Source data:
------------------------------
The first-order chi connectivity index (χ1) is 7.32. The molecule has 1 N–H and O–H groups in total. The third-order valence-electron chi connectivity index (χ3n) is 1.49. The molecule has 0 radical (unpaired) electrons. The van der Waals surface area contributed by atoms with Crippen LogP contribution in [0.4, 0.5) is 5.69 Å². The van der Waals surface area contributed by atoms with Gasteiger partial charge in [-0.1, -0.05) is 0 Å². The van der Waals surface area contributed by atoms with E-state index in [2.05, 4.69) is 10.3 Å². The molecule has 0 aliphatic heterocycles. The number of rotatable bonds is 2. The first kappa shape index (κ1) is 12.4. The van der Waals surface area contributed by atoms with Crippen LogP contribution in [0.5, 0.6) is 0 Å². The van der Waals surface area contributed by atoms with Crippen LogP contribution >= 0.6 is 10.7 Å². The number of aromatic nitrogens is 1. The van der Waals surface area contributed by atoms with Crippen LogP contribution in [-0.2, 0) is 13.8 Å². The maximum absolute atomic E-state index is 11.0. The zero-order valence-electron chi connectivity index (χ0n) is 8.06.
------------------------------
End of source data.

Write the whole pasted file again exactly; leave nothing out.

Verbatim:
The first-order chi connectivity index (χ1) is 7.32. The molecule has 1 N–H and O–H groups in total. The third-order valence-electron chi connectivity index (χ3n) is 1.49. The molecule has 0 radical (unpaired) electrons. The van der Waals surface area contributed by atoms with Crippen LogP contribution in [0.4, 0.5) is 5.69 Å². The van der Waals surface area contributed by atoms with Gasteiger partial charge in [-0.1, -0.05) is 0 Å². The van der Waals surface area contributed by atoms with E-state index in [2.05, 4.69) is 10.3 Å². The molecule has 0 aliphatic heterocycles. The number of rotatable bonds is 2. The first kappa shape index (κ1) is 12.4. The van der Waals surface area contributed by atoms with Crippen LogP contribution in [0.5, 0.6) is 0 Å². The van der Waals surface area contributed by atoms with Crippen LogP contribution >= 0.6 is 10.7 Å². The number of aromatic nitrogens is 1. The van der Waals surface area contributed by atoms with Crippen LogP contribution in [-0.2, 0) is 13.8 Å². The maximum absolute atomic E-state index is 11.0. The zero-order valence-electron chi connectivity index (χ0n) is 8.06.